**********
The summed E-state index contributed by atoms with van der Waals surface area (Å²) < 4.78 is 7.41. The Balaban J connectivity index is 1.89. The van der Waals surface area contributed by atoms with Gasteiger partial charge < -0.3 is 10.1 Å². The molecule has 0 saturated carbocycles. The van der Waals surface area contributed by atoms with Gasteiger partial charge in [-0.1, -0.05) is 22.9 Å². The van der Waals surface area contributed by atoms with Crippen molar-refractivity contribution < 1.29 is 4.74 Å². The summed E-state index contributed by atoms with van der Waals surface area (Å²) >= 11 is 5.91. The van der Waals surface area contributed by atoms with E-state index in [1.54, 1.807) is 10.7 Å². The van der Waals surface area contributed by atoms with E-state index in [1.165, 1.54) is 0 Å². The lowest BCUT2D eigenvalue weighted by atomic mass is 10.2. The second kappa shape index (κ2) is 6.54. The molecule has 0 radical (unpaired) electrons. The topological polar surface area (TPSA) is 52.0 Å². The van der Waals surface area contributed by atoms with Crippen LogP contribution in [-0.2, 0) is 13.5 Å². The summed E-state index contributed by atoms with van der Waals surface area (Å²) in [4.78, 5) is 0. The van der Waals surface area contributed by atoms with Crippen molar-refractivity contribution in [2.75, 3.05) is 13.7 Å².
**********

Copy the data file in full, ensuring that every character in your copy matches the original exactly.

The summed E-state index contributed by atoms with van der Waals surface area (Å²) < 4.78 is 7.41. The Balaban J connectivity index is 1.89. The van der Waals surface area contributed by atoms with Gasteiger partial charge < -0.3 is 10.1 Å². The molecule has 0 saturated carbocycles. The van der Waals surface area contributed by atoms with Gasteiger partial charge in [-0.1, -0.05) is 22.9 Å². The van der Waals surface area contributed by atoms with Crippen molar-refractivity contribution < 1.29 is 4.74 Å². The summed E-state index contributed by atoms with van der Waals surface area (Å²) >= 11 is 5.91. The van der Waals surface area contributed by atoms with E-state index in [1.54, 1.807) is 10.7 Å². The van der Waals surface area contributed by atoms with E-state index in [1.165, 1.54) is 0 Å². The lowest BCUT2D eigenvalue weighted by atomic mass is 10.2. The second kappa shape index (κ2) is 6.54. The molecule has 0 radical (unpaired) electrons. The topological polar surface area (TPSA) is 52.0 Å². The van der Waals surface area contributed by atoms with Crippen LogP contribution in [-0.2, 0) is 13.5 Å². The summed E-state index contributed by atoms with van der Waals surface area (Å²) in [4.78, 5) is 0. The van der Waals surface area contributed by atoms with Crippen molar-refractivity contribution in [2.75, 3.05) is 13.7 Å².